Tuesday, August 25th, 2015
Even though the U.S. military has fewer bases that it did at the end of the Cold War, it has increasingly inserted itself into new corners of the globe with the help of small, often secretive “lily pad” bases; today, there are bases in around 80 countries and U.S. territories — roughly twice as many as in 1989.
Formally called “cooperative security locations,” lily pads are small, spartan installations that often house prepositioned weaponry and allow troops to deploy quickly into battle, like frogs jumping across a pond. While the new bases appear to offer a low-cost, low-profile alternative to giant, city-sized installations, lily pads can easily transform into larger bases and commitments, potentially plunging the country into new, little-known conflicts.
The sheer number of bases as well as the secrecy and lack of transparency of the overseas base network make any graphic depiction challenging. Lily pad bases are frequently secretive and difficult to distinguish from host-nation facilities, making an authoritative list especially hard to assemble.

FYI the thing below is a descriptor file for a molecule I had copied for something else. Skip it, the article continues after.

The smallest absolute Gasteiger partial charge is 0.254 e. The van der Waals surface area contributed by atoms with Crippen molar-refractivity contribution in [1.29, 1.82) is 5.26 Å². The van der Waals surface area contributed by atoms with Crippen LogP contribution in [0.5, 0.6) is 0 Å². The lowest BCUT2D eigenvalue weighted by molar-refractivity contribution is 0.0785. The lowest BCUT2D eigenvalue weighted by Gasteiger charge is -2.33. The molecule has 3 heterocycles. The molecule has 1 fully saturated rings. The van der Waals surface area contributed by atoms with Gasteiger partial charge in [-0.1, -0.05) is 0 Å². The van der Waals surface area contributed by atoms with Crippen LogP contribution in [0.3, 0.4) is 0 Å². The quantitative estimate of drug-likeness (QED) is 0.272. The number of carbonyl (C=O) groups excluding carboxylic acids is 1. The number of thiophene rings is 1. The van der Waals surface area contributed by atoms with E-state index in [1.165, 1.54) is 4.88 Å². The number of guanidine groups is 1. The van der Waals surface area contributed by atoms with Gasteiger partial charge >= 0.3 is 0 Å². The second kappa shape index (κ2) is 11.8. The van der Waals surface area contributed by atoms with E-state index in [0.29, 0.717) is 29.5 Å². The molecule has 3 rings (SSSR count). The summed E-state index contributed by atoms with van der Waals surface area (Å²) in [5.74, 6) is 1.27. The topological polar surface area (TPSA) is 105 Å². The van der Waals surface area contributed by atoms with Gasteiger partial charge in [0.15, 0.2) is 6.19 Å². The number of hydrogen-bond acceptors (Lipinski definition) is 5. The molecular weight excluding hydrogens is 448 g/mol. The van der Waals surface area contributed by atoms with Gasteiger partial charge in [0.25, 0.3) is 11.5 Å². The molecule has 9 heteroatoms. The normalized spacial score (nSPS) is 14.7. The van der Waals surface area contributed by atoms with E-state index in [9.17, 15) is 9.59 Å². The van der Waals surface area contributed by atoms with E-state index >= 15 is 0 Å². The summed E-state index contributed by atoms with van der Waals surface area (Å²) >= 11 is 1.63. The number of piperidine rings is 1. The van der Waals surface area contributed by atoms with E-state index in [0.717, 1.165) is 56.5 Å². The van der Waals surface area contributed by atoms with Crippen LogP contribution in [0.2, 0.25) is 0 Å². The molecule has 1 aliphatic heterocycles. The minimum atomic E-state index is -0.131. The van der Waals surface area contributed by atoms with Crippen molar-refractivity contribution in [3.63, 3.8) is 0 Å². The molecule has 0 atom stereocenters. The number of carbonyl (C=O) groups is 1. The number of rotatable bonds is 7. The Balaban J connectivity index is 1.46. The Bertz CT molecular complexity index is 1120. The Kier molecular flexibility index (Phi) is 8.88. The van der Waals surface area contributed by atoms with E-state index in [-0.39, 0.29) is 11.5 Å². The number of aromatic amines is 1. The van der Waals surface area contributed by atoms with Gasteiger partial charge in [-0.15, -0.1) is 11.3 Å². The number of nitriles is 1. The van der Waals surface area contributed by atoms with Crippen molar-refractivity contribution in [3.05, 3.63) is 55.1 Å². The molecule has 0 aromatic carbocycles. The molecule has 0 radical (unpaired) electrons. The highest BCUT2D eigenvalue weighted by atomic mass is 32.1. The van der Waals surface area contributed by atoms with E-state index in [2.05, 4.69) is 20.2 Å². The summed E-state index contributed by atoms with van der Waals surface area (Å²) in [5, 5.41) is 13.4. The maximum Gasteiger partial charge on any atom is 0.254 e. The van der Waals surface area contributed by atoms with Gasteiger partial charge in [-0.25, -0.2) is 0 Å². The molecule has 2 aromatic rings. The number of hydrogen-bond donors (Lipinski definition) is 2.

This map reflects the number and positioning of bases given the best available information as of August 2015. Installations vary in size from giant “Little Americas,” hosting tens of thousands of troops and family members, to small, radar facilities and lily pads built or acquired since around the turn of the 21st century.
Sources: Department of Defense, “Base Structure Report Fiscal Year 2014 Baseline”; Robert E. Harkavy, "Strategic Basing and the Great Powers, 1200–2000"; Michael J. Lostumbo et al., “Overseas Basing of U.S. Military Forces”; Chalmers Johnson, "The Sorrows of Empire and Nemesis"; Alexander Cooley, "Base Politics"; Nick Turse, TomDispatch.com; Craig Whitlock, The Washington Post; Lauren Ploch, Congressional Research Service reports; John Lindsay-Poland, Fellowship of Reconciliation blog; news reports.